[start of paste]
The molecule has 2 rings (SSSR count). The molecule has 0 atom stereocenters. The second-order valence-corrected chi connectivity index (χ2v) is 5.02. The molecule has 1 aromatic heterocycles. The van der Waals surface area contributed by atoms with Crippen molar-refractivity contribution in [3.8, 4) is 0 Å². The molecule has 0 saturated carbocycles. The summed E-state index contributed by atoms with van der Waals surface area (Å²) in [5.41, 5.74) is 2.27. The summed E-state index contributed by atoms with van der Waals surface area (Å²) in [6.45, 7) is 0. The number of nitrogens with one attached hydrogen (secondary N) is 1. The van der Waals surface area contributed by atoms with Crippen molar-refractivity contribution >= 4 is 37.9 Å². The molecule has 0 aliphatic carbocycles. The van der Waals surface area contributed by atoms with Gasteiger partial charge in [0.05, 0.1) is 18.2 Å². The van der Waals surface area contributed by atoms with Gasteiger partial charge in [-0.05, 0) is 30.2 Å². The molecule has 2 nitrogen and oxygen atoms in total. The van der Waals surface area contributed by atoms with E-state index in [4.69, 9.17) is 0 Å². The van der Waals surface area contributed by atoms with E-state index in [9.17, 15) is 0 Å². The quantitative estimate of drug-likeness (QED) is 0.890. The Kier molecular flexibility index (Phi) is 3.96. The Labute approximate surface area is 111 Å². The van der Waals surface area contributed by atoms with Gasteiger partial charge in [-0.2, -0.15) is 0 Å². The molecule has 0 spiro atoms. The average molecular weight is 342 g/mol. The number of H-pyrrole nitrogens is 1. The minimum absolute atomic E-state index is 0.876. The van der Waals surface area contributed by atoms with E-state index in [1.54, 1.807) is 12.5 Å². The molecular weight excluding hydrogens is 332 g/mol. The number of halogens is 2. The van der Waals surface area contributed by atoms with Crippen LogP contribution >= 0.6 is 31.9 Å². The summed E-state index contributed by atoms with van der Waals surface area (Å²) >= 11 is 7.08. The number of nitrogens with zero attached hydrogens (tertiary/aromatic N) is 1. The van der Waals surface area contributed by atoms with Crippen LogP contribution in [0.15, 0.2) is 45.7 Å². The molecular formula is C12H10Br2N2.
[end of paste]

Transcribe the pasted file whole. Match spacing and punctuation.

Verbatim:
The molecule has 2 rings (SSSR count). The molecule has 0 atom stereocenters. The second-order valence-corrected chi connectivity index (χ2v) is 5.02. The molecule has 1 aromatic heterocycles. The van der Waals surface area contributed by atoms with Crippen molar-refractivity contribution in [3.8, 4) is 0 Å². The molecule has 0 saturated carbocycles. The summed E-state index contributed by atoms with van der Waals surface area (Å²) in [5.41, 5.74) is 2.27. The summed E-state index contributed by atoms with van der Waals surface area (Å²) in [6.45, 7) is 0. The number of nitrogens with one attached hydrogen (secondary N) is 1. The van der Waals surface area contributed by atoms with Crippen molar-refractivity contribution >= 4 is 37.9 Å². The molecule has 0 aliphatic carbocycles. The van der Waals surface area contributed by atoms with Gasteiger partial charge in [0.05, 0.1) is 18.2 Å². The van der Waals surface area contributed by atoms with Gasteiger partial charge in [-0.05, 0) is 30.2 Å². The molecule has 2 nitrogen and oxygen atoms in total. The van der Waals surface area contributed by atoms with E-state index in [4.69, 9.17) is 0 Å². The van der Waals surface area contributed by atoms with E-state index in [9.17, 15) is 0 Å². The quantitative estimate of drug-likeness (QED) is 0.890. The Kier molecular flexibility index (Phi) is 3.96. The Labute approximate surface area is 111 Å². The van der Waals surface area contributed by atoms with Gasteiger partial charge in [-0.2, -0.15) is 0 Å². The molecule has 0 spiro atoms. The average molecular weight is 342 g/mol. The number of H-pyrrole nitrogens is 1. The minimum absolute atomic E-state index is 0.876. The van der Waals surface area contributed by atoms with E-state index in [1.54, 1.807) is 12.5 Å². The molecular weight excluding hydrogens is 332 g/mol. The number of halogens is 2. The van der Waals surface area contributed by atoms with Crippen LogP contribution >= 0.6 is 31.9 Å². The summed E-state index contributed by atoms with van der Waals surface area (Å²) >= 11 is 7.08. The number of nitrogens with zero attached hydrogens (tertiary/aromatic N) is 1. The van der Waals surface area contributed by atoms with Crippen LogP contribution in [0.15, 0.2) is 45.7 Å². The molecular formula is C12H10Br2N2.